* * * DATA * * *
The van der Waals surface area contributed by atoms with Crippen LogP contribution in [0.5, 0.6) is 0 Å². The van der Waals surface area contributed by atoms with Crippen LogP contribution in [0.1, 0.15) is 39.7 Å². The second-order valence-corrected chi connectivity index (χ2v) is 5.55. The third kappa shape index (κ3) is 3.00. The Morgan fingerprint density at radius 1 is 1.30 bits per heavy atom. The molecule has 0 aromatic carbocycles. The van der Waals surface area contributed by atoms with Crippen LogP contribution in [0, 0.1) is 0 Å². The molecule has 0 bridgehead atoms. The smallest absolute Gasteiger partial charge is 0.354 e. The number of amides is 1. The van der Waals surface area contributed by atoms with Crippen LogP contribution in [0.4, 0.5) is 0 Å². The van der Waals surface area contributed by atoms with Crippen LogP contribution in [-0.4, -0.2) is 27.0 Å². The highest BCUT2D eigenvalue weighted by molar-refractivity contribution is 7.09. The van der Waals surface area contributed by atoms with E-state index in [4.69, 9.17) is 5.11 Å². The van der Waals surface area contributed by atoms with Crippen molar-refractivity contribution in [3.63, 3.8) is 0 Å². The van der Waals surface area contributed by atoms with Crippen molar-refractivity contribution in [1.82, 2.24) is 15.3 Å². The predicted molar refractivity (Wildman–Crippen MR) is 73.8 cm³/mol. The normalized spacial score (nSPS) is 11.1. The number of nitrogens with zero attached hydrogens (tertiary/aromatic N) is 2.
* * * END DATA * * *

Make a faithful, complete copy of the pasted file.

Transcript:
The van der Waals surface area contributed by atoms with Crippen LogP contribution in [0.5, 0.6) is 0 Å². The van der Waals surface area contributed by atoms with Crippen LogP contribution in [0.1, 0.15) is 39.7 Å². The second-order valence-corrected chi connectivity index (χ2v) is 5.55. The third kappa shape index (κ3) is 3.00. The Morgan fingerprint density at radius 1 is 1.30 bits per heavy atom. The molecule has 0 aromatic carbocycles. The van der Waals surface area contributed by atoms with Crippen LogP contribution in [0, 0.1) is 0 Å². The molecule has 0 bridgehead atoms. The smallest absolute Gasteiger partial charge is 0.354 e. The number of amides is 1. The van der Waals surface area contributed by atoms with Crippen LogP contribution in [0.4, 0.5) is 0 Å². The van der Waals surface area contributed by atoms with Crippen LogP contribution in [-0.4, -0.2) is 27.0 Å². The highest BCUT2D eigenvalue weighted by molar-refractivity contribution is 7.09. The van der Waals surface area contributed by atoms with E-state index in [4.69, 9.17) is 5.11 Å². The van der Waals surface area contributed by atoms with Crippen molar-refractivity contribution in [3.63, 3.8) is 0 Å². The van der Waals surface area contributed by atoms with Crippen molar-refractivity contribution in [1.82, 2.24) is 15.3 Å². The predicted molar refractivity (Wildman–Crippen MR) is 73.8 cm³/mol. The normalized spacial score (nSPS) is 11.1. The number of nitrogens with zero attached hydrogens (tertiary/aromatic N) is 2.